How to handle the leaves in my vegetable garden
I was told in my MG class to plant a crop cover, like crimson clover for the winter, which I did. I was also told by someone at a garden center that I could also pile leaves (mostly oak) on top of the garden beds. My questions are: 1. Is this correct? 2.If so, do I turn the leaves over into the garden along with the clover in the spring, or do I get rid of them? 3. From the first two photos, are my strawberries ready for straw cover, and do I remove the leaves from their bed? (See photo) 4. The third photo is of my asparagus, which I cut down and covered with straw. Should I leave the leaves or remove?
Leaves are a terrific, free and plentiful mulch. They are doing for your strawberries exactly what straw would do and can be left as is. You can add straw in the spring for weed control, and once you have berries forming, you may want to add straw beneath the clusters just to keep them up off of the ground.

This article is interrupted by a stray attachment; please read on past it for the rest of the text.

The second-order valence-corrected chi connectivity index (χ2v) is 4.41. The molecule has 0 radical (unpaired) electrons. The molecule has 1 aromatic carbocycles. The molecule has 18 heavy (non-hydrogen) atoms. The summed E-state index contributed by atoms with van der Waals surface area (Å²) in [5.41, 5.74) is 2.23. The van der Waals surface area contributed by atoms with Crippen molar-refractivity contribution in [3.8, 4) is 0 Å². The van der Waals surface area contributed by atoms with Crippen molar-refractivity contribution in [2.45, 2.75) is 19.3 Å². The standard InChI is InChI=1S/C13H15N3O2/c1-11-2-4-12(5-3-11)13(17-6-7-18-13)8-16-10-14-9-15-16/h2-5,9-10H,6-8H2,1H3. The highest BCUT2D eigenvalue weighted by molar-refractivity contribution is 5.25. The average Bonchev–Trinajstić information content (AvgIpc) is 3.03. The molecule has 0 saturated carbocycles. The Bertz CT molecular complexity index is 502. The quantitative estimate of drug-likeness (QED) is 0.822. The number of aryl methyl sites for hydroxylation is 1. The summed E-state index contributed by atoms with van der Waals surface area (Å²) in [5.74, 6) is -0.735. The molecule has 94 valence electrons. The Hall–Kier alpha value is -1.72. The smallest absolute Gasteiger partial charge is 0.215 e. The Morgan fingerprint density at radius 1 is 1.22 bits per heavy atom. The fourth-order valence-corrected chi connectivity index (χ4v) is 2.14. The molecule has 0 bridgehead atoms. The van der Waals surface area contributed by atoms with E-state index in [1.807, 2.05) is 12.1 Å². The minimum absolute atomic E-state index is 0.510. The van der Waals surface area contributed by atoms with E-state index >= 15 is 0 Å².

You can absolutely turn the leaves under in the spring, or rake them to the side to continue decomposing. Oak leaves are thick and sturdy. In other years you may want to reduce their size so that they break down faster, and this can be done by mowing them, or even bagging them and letting them dry out, then compacting the bags some so that they break up into pieces.
The leaves are fine on your asparagus as well.